This kind of collaborative takes additional work on the part of the logistics buyer.
This is the most important element in achieving an agreement… and it starts long before you sit down at the table. It involves a lot of data gathering.
First, understand the shipment. What is the size? The weight? The average cube per shipment? What kind of commodity is it? Is it dangerous? Does it have special requirements? Will it need temperature controls? Additional security? Dunnage?
Next, you have to know your customer’s requirements. How much will be shipped? How often? What are the delivery locations? What about the dock-side requirements? Unloading equipment at consignee? Dock? Tailgate? Pallet? Hand bomb?
Now, what kind of equipment will be required? Dry van? Reefer? Heated service? Flat bed? Tridem? Tandem?
And finally, what is the service cycle time? What is the best mode of transportation?
Proper preparation will help you understand the implicit costs. Use benchmarking, historical data, industry associations, and the Internet to map out what you need. Based on this information, the shipper can set flexible objectives. They’ll consider what would be the ideal situation, the very best that can be achieved. They’ll also get a sense of the biggest challenges they’ll face.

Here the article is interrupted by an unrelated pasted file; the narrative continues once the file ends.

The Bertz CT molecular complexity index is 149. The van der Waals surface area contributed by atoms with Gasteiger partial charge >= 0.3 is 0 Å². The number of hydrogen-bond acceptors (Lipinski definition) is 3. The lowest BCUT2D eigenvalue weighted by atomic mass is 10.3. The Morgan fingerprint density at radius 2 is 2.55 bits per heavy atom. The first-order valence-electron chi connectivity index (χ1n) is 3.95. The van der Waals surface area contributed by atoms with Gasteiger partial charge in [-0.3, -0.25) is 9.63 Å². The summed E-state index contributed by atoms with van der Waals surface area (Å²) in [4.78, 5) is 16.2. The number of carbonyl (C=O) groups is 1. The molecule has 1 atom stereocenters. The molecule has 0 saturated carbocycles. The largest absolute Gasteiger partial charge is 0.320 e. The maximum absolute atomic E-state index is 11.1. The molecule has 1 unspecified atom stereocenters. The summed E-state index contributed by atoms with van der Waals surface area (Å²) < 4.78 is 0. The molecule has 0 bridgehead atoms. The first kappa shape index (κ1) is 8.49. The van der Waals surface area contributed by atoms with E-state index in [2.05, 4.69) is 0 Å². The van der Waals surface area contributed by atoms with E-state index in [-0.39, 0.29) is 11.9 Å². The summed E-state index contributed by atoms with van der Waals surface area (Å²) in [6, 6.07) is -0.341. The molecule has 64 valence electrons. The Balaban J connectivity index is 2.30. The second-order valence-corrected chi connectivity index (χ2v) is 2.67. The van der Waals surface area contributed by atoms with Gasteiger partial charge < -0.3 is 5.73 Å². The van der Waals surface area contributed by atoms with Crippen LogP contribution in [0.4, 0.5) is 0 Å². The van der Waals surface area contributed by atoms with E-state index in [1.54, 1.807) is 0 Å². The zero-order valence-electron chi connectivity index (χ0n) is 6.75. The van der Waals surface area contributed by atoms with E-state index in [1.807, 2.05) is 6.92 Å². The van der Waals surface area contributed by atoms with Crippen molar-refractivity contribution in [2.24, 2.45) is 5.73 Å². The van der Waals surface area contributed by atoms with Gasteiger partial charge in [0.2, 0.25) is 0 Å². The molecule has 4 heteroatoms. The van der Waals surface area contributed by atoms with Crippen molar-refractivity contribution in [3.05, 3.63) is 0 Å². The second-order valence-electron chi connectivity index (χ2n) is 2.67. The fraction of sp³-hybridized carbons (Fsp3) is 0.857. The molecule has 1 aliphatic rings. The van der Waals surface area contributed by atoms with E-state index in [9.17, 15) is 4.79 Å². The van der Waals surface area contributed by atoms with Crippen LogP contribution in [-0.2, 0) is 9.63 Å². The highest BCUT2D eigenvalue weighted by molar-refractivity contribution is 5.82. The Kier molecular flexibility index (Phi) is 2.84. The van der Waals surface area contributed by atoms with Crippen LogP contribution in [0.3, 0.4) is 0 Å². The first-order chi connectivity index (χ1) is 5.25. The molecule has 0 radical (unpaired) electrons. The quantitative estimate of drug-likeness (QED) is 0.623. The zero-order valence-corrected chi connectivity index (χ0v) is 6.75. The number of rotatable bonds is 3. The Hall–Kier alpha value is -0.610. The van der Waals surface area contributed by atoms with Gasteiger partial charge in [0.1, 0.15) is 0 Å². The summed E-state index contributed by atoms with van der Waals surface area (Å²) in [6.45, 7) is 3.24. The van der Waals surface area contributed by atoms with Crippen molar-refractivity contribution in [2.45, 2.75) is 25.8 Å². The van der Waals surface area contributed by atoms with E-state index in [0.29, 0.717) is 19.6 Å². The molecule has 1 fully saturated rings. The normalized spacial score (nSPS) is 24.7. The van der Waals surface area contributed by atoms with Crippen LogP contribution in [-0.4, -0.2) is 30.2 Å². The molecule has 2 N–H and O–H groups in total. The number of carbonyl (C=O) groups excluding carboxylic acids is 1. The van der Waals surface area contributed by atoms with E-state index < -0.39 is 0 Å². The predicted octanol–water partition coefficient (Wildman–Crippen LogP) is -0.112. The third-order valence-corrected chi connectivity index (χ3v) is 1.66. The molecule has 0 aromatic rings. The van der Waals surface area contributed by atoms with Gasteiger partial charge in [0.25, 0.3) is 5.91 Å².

Preparation also involves finding the right transportation suppliers to negotiate with. Research and qualify the carriers that can provide the services you required. Find out as much about the companies as you can, the lanes they service, their service objectives, their response to damages, their reputation in the market place, the corporate culture they have fostered… anything that will help with the discussion.